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Posted On: 8th Aug 2018

Cancer Support

Bogdan and Navin have been working together on the campaign
The feedback on the booklet has been very positive
Bogdan lost his mother when he was 13

'Everyone avoids the subject. You think they are better off not talking about cancer but we should be talking about it.'

 

Two Exeter medical students are reaching out to fellow health professionals to encourage better empathy and understanding for patients who are living with cancer.

 

Bogdan Chiva Giurca, 23, was 13 when his mother was diagnosed with malignant melanoma, a type of skin cancer.

 

‘I still remember how scared my family and I were. She became estranged from us and as much as we tried we still couldn’t understand what she was going through,’ explained Bogdan.

 

Their story will be broadcast on ITV West Country on Thursday, August 9, between 6pm and 6:30pm.

 

As time passed, Bogdan realized that even with all their training, most clinicians would find it hard to completely understand a patients situation if they had no personal experience of the disease.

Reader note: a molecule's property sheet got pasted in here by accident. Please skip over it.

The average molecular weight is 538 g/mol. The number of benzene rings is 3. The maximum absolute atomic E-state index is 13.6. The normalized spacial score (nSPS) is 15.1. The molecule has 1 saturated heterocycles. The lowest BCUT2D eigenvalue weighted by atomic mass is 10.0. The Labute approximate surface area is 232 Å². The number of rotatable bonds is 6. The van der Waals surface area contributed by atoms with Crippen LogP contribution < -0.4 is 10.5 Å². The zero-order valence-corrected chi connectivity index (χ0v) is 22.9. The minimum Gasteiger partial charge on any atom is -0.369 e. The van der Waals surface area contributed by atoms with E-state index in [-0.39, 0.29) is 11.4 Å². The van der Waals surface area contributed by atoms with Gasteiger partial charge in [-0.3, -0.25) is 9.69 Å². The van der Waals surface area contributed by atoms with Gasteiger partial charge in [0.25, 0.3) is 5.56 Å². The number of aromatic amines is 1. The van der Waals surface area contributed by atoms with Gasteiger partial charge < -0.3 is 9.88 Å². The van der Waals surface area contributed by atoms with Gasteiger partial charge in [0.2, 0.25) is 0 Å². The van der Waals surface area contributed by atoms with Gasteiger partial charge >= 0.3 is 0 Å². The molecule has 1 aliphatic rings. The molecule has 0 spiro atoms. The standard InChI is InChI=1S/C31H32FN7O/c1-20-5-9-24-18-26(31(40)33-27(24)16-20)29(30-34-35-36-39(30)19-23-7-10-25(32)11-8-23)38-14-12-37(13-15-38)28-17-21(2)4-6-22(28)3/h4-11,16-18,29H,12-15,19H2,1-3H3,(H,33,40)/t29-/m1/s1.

Bogdan met Navin Nagesh in his first year of medical school and they set about making a book collating cancer patients’ creative work, including poems and drawings.

 

The book has been therapeutic for the patients, but also ‘eye-opening’ for other medical students who have contributed to the project.

 

 

One reader gave their feedback: ‘I think the work that Bogdan and Navin have done has been amazing. This is the first time I’ve heard of medical students really listening to their patients. Already it's helping their colleagues and their peers. I think it will help future doctors if they get access to the booklet and understand the story behind it.’

 

Bogdan and Navin hope to share the booklet in GP waiting rooms, oncology clinical waiting rooms and other places where people can start conversations about cancer.

 

The duo realise that it is difficult to understand the emotional challenges which accompany a cancer diagnosis but they want to better prepare medical students, the future of the profession, to treat patients as people and not just test results.

 

To find other resources on this topic, and watch Fixers films, click on the image below.

 

Author: Ashleigh Wilmot

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